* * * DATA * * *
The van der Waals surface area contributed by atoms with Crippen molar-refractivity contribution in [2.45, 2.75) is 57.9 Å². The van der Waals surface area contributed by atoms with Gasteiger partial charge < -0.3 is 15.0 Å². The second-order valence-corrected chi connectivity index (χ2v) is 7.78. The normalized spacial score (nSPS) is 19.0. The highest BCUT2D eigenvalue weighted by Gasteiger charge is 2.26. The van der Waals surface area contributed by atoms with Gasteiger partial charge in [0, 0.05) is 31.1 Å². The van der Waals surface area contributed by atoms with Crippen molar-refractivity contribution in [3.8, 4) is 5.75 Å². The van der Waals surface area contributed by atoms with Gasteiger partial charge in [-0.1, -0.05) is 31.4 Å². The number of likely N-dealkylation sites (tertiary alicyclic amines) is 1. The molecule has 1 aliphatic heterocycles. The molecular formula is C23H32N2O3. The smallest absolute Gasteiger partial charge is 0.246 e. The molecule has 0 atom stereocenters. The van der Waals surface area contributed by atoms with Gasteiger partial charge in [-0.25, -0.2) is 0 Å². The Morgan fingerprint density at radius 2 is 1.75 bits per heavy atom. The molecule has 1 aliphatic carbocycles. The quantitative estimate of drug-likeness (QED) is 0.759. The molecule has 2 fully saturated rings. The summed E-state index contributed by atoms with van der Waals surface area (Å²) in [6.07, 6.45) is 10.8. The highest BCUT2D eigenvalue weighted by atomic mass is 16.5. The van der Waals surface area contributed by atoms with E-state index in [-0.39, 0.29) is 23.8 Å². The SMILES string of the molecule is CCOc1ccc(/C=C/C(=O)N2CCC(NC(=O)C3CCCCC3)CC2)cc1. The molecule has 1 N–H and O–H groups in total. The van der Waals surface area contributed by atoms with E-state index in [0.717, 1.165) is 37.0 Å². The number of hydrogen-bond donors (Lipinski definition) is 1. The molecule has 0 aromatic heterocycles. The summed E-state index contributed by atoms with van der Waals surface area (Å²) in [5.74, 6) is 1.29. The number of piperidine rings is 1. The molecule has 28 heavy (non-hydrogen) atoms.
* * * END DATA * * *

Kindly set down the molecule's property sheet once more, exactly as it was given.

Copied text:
The van der Waals surface area contributed by atoms with Crippen molar-refractivity contribution in [2.45, 2.75) is 57.9 Å². The van der Waals surface area contributed by atoms with Gasteiger partial charge < -0.3 is 15.0 Å². The second-order valence-corrected chi connectivity index (χ2v) is 7.78. The normalized spacial score (nSPS) is 19.0. The highest BCUT2D eigenvalue weighted by Gasteiger charge is 2.26. The van der Waals surface area contributed by atoms with Gasteiger partial charge in [0, 0.05) is 31.1 Å². The van der Waals surface area contributed by atoms with Crippen molar-refractivity contribution in [3.8, 4) is 5.75 Å². The van der Waals surface area contributed by atoms with Gasteiger partial charge in [-0.1, -0.05) is 31.4 Å². The number of likely N-dealkylation sites (tertiary alicyclic amines) is 1. The molecule has 1 aliphatic heterocycles. The molecular formula is C23H32N2O3. The smallest absolute Gasteiger partial charge is 0.246 e. The molecule has 0 atom stereocenters. The van der Waals surface area contributed by atoms with Gasteiger partial charge in [-0.25, -0.2) is 0 Å². The Morgan fingerprint density at radius 2 is 1.75 bits per heavy atom. The molecule has 1 aliphatic carbocycles. The quantitative estimate of drug-likeness (QED) is 0.759. The molecule has 2 fully saturated rings. The summed E-state index contributed by atoms with van der Waals surface area (Å²) in [6.07, 6.45) is 10.8. The highest BCUT2D eigenvalue weighted by atomic mass is 16.5. The van der Waals surface area contributed by atoms with E-state index in [-0.39, 0.29) is 23.8 Å². The SMILES string of the molecule is CCOc1ccc(/C=C/C(=O)N2CCC(NC(=O)C3CCCCC3)CC2)cc1. The molecule has 1 N–H and O–H groups in total. The van der Waals surface area contributed by atoms with E-state index in [0.717, 1.165) is 37.0 Å². The number of hydrogen-bond donors (Lipinski definition) is 1. The molecule has 0 aromatic heterocycles. The summed E-state index contributed by atoms with van der Waals surface area (Å²) in [5.74, 6) is 1.29. The number of piperidine rings is 1. The molecule has 28 heavy (non-hydrogen) atoms.